Energy analysts at leading investment bank Deutsche Bank predict the state of South Australia could easily beat its aspirational target of 50 per cent renewables by 2025, reaching 85 per cent mark by 2020 and possibly as much ass 95 per cent by 2025.
The prediction is included in scenarios included in a new analysis of the soon-to-floated renewable energy company Tilt Renewables, a spin-off of New Zealand’s TrustPower.
South Australia officially sources around 40 per cent of its electricity from wind energy, and another 6 per cent from rooftop solar. But with the completion of two new wind farms in the next 12 months – Hornsdale II and III – the share will likely total more than 50 per cent, nearly 10 years before the government’s aspirational target.
Deutsche Bank believes that share will continue to grow, given its excellent wind and solar resources, its stated ambition to attract another $10 billion in renewable energy investment, and the impact of the federal renewable energy target.
“We expect the state to easily achieve this,” Deutsche Bank says of the 50 per cent target, given the state’s significant development pipeline.
By 2020, thanks to the federal RET and the fact that it has a lot of projects in the pipeline – 2,200MW of approved wind projects and approaching 1GW of proposed solar projects, South Australia could more than double its renewable energy share by 2020 to 84.6 per cent (see above) and go even further by 2025.
“We assess that after closures the state would be long 4.5TWh of energy and be 95% renewable – far above the current 50% target.”
It’s a mind boggling figure, and one that we have canvassed in the past. It would, of course, depend on sufficient capacity and storage of some sort to be installed in the state, and it does depend on much of the existing projects going ahead.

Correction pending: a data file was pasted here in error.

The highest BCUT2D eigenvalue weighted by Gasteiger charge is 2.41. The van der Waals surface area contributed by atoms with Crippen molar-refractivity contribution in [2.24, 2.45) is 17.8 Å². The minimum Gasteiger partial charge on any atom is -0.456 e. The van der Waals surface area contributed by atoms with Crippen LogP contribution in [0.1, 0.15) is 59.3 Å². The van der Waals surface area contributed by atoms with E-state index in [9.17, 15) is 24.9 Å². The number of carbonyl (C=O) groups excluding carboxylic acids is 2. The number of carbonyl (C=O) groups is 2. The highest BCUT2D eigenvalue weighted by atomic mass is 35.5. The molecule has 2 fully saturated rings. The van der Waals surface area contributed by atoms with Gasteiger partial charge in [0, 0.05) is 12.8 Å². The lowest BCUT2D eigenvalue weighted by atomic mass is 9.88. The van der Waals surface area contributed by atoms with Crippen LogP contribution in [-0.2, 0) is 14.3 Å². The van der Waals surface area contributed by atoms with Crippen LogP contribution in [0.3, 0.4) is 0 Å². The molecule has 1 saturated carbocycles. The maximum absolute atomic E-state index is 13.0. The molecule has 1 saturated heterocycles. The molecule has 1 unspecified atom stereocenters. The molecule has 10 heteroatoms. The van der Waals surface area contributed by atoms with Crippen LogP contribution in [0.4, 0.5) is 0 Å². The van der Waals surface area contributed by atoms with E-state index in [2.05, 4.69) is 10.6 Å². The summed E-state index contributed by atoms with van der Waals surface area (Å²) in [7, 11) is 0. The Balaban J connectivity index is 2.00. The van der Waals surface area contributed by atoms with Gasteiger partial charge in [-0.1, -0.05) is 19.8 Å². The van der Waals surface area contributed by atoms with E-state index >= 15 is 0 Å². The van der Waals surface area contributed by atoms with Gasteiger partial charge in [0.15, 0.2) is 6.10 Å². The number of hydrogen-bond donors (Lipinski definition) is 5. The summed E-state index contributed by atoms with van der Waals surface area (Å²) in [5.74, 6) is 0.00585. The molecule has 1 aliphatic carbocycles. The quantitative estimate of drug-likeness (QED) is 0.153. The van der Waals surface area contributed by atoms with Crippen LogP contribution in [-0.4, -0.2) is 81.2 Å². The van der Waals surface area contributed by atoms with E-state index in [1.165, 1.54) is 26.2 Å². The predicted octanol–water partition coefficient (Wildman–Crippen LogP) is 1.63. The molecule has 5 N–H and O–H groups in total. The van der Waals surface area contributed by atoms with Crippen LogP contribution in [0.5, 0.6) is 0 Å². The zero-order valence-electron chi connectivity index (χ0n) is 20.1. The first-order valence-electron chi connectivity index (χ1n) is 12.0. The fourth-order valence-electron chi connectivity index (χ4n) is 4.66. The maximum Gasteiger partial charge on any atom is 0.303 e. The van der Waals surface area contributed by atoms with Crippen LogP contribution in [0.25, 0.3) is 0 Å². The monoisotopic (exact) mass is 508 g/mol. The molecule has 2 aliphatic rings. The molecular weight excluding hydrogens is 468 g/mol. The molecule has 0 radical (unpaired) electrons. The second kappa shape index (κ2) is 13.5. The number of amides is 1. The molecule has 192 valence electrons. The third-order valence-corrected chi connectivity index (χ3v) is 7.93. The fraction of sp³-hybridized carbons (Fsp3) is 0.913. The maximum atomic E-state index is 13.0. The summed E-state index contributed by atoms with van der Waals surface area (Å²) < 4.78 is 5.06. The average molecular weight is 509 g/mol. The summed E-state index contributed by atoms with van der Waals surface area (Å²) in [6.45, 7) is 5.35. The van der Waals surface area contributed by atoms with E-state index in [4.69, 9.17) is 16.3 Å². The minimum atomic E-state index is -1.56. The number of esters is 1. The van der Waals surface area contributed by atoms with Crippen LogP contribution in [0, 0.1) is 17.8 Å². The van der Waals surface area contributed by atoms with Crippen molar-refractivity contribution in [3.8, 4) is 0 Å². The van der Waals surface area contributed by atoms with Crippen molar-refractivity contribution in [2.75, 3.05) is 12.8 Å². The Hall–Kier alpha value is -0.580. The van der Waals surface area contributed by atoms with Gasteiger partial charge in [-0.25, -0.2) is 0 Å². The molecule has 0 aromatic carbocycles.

But it indicates the sort of change that is at hand. It also underlines the point that if South Australia is going to attract $10 billion in clean energy investment, it will be achieving a renewables share vastly superior than its current target.
The data appears to include rooftop solar, which the Australian Energy Market Operator has suggested could meet all of daytime demand on certain occasions within 10 years – a scenario likely to be repeated in Western Australia, although the fast fall in battery storage costs could reshape those scenarios and spread the supply through the day.
Deutsche Bank also notes that while the federal government does not have a renewable energy policy that goes beyond 2020, state-based targets will likely further increase investment in renewables beyond 2020.
It says Queensland will like add a further 25,000GWh by 2030 to meet its 50 per cent renewable target by 2030, and Victoria will add 7,000GWh of renewables by 2025. These will help Australia reach around 42 per cent renewable energy by 2030, according to Deutsche Bank estimates.
The Deutsche Bank analysis also predicts that coal generation capacity will also halve across Australia by 2030, mostly due to the fact that many coal plants will reach the end of their normal life and won’t be worth the expensive of upgrades.
This will leave some states – such as Victoria and New South Wales (short of energy), and others such as South Australia and Queensland long on energy. It is likely to lead to a completely reshaped market, although Deutsche suggests that 3GW of thermal capacity could be refurbished.